Friday, December 10, 2010

File Systems

First I'd like to thank Henry for sending me the ebook for I could not have finished this blag post without it and that's it.

The partitioning and file systems is the current chapter. Beginning talks of the basics such as logical partitions and swap. According to the book fdisk is the most popular partitioning tool and I can't disagree.

To edit the device that you want you would use fdisk /dev/device_here. It shows how to partition a machine and it's funny how at the end of that it says "This works only on a machine that you are destructively partitioning for an installation". Whoops! Anyways...

fdisk -l lists your partition tables. Here's an part of an output from a computer of mine.

Device Boot Start End Blocks Id System
/dev/sda1 * 1 8486 68160928+ 7 HPFS/NTFS
Partition 1 does not end on cylinder boundary.
/dev/sda2 8486 60801 420223041+ f W95 Ext'd (LBA)
/dev/sda5 8486 34692 210500608+ 7 HPFS/NTFS
/dev/sda6 34692 34756 512000 83 Linux
/dev/sda7 34756 60801 209207296 8e Linux LVM

It's actually very screwey but as you can tell sda1 is the boot partition and it's windows, sda2 is a second windows partition, sda5 is a logical partition (always starts at 5) I thought I deleted long ago... and the last one as you can tell is the Fedora partition.

Last part I got to was superblocks and inodes. A superblock is basically a block of data (36 bytes) containing the file system size, location, number of inodes, and disk usage. There are many of them throughout the device occuring every 8192 blocks. They are important because if part of a disk is corrupted and a superblock is part of it you still have other ones to fall back on.

Inodes are assigned to a file when it's created. They are pointers to disk bocks, groups of eight, and the indoe is assigned to the block group in front of it. There are only a limited amount of indoes with only three sizes available when you create a file system.

1024KB
2048KB
4096KB

Smaller means more inodes. You could run out of inodes and still have hard drive space but you wouldn't be able to use it. So when you are creating the file system you can use mkfs with one of three switches.

news-Indoes are 4KB per block
largefile-1MB per block
largefile4-4MB per block

largefile4 should only be used for databases.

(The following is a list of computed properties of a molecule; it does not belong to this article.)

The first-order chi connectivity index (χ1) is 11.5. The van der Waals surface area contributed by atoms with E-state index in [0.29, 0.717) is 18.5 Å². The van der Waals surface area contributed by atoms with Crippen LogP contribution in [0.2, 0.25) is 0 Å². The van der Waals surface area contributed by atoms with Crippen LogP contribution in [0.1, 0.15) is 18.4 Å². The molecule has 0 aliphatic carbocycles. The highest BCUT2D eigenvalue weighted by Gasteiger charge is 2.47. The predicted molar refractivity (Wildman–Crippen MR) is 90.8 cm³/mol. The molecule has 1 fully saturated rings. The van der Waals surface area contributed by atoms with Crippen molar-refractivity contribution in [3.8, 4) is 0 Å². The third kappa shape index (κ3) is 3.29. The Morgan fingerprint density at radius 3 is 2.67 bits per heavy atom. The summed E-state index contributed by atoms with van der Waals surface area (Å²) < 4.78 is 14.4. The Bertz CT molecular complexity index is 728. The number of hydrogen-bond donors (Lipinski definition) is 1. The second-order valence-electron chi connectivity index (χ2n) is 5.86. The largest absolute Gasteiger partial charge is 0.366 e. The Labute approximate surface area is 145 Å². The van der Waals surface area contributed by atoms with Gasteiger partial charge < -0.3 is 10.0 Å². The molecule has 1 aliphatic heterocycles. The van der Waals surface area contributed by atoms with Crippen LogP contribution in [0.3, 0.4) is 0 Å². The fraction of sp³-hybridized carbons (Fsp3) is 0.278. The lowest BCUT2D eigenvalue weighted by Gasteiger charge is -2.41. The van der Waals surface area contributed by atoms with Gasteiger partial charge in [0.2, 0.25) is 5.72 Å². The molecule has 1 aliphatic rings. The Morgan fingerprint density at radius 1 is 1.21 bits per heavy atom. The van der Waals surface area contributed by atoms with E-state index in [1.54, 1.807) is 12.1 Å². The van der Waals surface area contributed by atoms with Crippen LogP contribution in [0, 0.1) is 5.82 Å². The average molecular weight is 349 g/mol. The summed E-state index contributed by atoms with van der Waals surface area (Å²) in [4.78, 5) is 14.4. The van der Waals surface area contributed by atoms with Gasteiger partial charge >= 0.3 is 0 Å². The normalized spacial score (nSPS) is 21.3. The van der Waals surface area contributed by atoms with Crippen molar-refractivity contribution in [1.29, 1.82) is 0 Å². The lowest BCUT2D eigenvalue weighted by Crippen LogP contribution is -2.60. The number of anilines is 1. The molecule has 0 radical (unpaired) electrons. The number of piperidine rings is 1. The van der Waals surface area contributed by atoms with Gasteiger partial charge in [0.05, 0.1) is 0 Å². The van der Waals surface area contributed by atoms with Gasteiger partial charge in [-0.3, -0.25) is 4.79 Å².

My journey ends around the mkfs command which is what you use to make the file system and there are many file systems to choose from. That's all for now.

Wednesday, December 8, 2010

End of Hardware

In the chapter it talks quite a bit about the Point to Point Protocol. Using it's examples if you want to make a PPP link you would use a script that looks like.

chat " " ATZ OK ATDT5558080 CONNECT " " login: username word: password Mind you this is all about modems which is pretty much irrelevant these days but I'm assuming that they want us to know this...

Chat wakes up the modem, ATZ resets it, ATDT and CONNECT dial the number and then the login and password prompts are used for logging in.

Still not done. After that you must establish networking (chat just opens up the connection) by using pppd (point to point daemon). Another example.

pppd /dev/cua1 57600 crtscts defaultroute

ppd /dev/cua1 changes the interface over to a PPP connection and sets up networking. 57600 specifies the estimated speed and no that is not kilobytes, it's baud. crtscts performs a "handshake" and defaultroute sets the default gateway to the remote machine's IP. I obviously couldn't test any of this like the previous commands so I'm just going to have to go with their word.

Apparently the LPIC assumes you have servers with SCSI so...

The SCSI bus type determines the density of the devices so 8-bit SCSI is eight devices and 16-bit 16 devices. The number that you associate (1 -7 or 1-15) determines the priority it gets accessing the SCSI bus. Usually the highest number is the highest priority.

Any info on SCSI devices on your machine can be found in /proc/scsi/scsi and then the chapter abruptly ends. I took the exam after that and got an 8/10 which I think is pretty good.

Monday, December 6, 2010

Today

I'm going to read more of LPIC as usual which this week involves finishing up the hardware chapter. We're going to get this done by January since we all decided to get the exam finished to "prove" that we are actually working and so that we have time to focus on getting the lab fully autonomous if you will. Hopefully after that it will require no intervention at all until the time comes to upgrade... But we'll be long gone by then :D Just kidding. I think Devin and Jason will have enough of a handle on things to take care of the lab.